Thursday, July 27, 2006

So Many Head Jokes, So Little Time

Bored with summer TV? Listless in the absence of your favorite shows? Posessed by the distinct sensation that there simply aren't a sufficient number of gun-toting chimpanzees in your life? Then by all means, make haste with great speed to the SciFi Channel's Web site, where you can watch the insanely wonderful new pilot, The Amazing Screw-On Head.
The pilot episode airs at 10:30 p.m. tonight on SciFi! (My apologies for not posting this sooner, but we've had Internet connection problems at home thanks to The New AT&T and, meanwhile,'s availability has been up and down over the past week.)

The Amazing Screw-On Head is a one-issue comic book by Mike Mignola, the creator of Hellboy. You might think that would make it easy to find. But I had to look through many, many booths at a number of comic conventions before I finally found a copy.

If you watch the pilot, take the "short online survey" to share your opinion with SciFi. How often do you get to tell a network you like (or don't like) what they're doing? I've been waiting for the TV premiere (well, and our Internet connection has been erratic), so I can't give my opinion just yet.

Saturday, July 22, 2006

24 Minutes of 'A Scanner Darkly'

IGN is pleased to bring you the first 24 minutes of Richard Linklater's new film, A Scanner Darkly!

Like a graphic novel come to life, A Scanner Darkly uses live action photography overlaid with an advanced animation process (interpolated rotoscoping) to create a haunting, highly stylized vision of the future.

Scanner has been rated R by the MPAA for "drug and sexual content, language and brief violent images." You'll note that the extended excerpt is age-gated -- you will have to enter your date of birth to view it.

Thursday, July 20, 2006

Yes, "Weird Al" is still active

Someone recently asked me if "Weird Al" Yankovic was doing OK, since we hadn't seen or heard much from him since the death of his parents in April 2004. I'm happy to report that there have been multiple sightings in the last month.

First, I got an e-mail stating that:

We're very sorry that the new "Weird Al" Yankovic album is taking a little longer than expected to make its way to a record store near you. We'll let you know as soon as we have a confirmed release date.

In the meantime, we thought you might like to download a free mp3 of a brand new Weird Al song (which won't be on the album). Our gift to you, just for being so darn cool.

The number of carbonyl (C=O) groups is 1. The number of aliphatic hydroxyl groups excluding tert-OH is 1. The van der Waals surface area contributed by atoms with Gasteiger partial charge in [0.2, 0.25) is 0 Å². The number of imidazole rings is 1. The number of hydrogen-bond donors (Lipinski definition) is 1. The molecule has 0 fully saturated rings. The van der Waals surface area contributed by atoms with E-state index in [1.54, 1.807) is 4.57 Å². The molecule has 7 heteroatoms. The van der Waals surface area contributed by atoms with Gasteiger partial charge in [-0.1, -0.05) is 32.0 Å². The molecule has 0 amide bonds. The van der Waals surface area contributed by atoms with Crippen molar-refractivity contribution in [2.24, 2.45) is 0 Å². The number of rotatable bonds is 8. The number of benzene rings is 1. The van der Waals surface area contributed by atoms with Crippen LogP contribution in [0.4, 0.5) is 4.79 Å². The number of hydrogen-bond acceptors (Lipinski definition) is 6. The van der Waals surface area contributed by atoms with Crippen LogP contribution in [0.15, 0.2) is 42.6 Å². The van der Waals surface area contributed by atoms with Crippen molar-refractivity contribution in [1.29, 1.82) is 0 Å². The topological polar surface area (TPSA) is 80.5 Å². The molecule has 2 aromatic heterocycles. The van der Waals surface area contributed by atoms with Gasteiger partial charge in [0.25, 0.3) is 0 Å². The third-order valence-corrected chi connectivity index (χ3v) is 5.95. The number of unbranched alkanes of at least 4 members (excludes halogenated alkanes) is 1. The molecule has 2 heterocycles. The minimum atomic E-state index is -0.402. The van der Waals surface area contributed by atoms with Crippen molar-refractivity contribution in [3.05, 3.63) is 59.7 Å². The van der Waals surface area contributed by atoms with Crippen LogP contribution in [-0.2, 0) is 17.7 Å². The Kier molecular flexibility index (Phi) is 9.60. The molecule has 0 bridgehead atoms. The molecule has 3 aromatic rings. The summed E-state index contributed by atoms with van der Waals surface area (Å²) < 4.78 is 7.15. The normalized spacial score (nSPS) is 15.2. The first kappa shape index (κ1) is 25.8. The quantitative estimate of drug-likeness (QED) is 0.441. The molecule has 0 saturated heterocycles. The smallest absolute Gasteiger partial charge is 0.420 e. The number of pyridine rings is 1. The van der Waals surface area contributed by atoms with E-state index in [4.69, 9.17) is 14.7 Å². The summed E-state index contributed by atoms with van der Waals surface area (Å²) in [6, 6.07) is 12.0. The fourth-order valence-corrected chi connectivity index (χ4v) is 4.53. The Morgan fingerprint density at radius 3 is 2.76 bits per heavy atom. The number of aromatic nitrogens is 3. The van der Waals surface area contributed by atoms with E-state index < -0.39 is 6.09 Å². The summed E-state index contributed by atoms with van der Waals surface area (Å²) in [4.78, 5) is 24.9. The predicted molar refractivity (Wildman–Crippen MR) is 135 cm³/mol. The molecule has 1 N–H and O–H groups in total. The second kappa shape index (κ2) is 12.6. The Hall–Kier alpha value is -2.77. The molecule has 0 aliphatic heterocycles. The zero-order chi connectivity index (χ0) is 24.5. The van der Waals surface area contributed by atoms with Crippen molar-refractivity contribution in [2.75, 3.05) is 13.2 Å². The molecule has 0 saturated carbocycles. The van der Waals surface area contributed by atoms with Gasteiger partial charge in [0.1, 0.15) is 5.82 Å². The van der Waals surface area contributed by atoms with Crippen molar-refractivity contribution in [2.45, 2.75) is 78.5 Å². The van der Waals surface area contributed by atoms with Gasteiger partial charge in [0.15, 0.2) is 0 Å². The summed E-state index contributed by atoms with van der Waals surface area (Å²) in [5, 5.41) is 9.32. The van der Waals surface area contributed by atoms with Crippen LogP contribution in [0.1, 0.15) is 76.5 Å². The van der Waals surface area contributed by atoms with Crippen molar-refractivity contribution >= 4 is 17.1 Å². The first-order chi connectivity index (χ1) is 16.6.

The song is a parody of James Blunt's wildly overplayed You're Beautiful titled You're Pitiful. Apparently Blunt's label, Atlantic Records, objected to its release on the album.

Then, not even a week later, I get another e-mail regarding The Weird Al show:
That's right, all 13 glorious episodes from Al's 1997-98 CBS Saturday Morning kids' show - complete with commentaries and animated storyboards and all kinds of junk - will be hitting the stores in a spiffy 3-disc DVD box set on August 15.
And to promote that DVD set, he was listed in Entertainment Weekly's annual Must List as #43 out of 113 "people and things we love right now." He penned a parody song (albeit very reluctantly) called I Will Comply (set to the tune of Gloria Gaynor's I Will Survive).

Dark Chocolate M&M's

You asked... we answered! Thanks to popular demand, summer 2006 features the launch of one of our most anticipated products—M&M'S Dark Chocolate Candies! Look for the purple pack and experience these delicious candies for yourself.
Delicious, anticipated and demand are definitely the words I would use. And they're supposedly in stores today.

The 53rd Annual Willie Awards

Stockton Civic Theatre held its 53rd annual Willie Awards (named for William Shakespeare) on Sunday, June 25, for its 2005-2006 season, which included:

  1. South Pacific (at Delta College's Atherton Auditorium)
  2. Over the River and Through the Woods
  3. Amahl and the Night Visitors
  4. Don't Dress for Dinner
  5. Picnic
  6. Kiss Me, Kate
Over the River received a total of seven nominations:
  • Outstanding Supporting Actor:
    • William Smith (Nunzio)
    • Tom Kelly (Frank)
  • Outstanding Supporting Actress:
    • Dorothy Mulvihill (Aida)
    • June Spencer (Emma)
  • Outstanding Set Design: Gary Scheiding
  • Outstanding Lead Actor: Eddie Hargreaves
  • Outstanding Production: Lora Hinson
Megan and I attended the awards ceremony and saw a lot of folks from Over the River as well as some from Delta College: John White (who directed Urinetown, The Musical) won Outstanding Lighting Design and Valerie Gnassounou-Bynoe (who choreographed Urinetown) won Outstanding Choreography, both for South Pacific.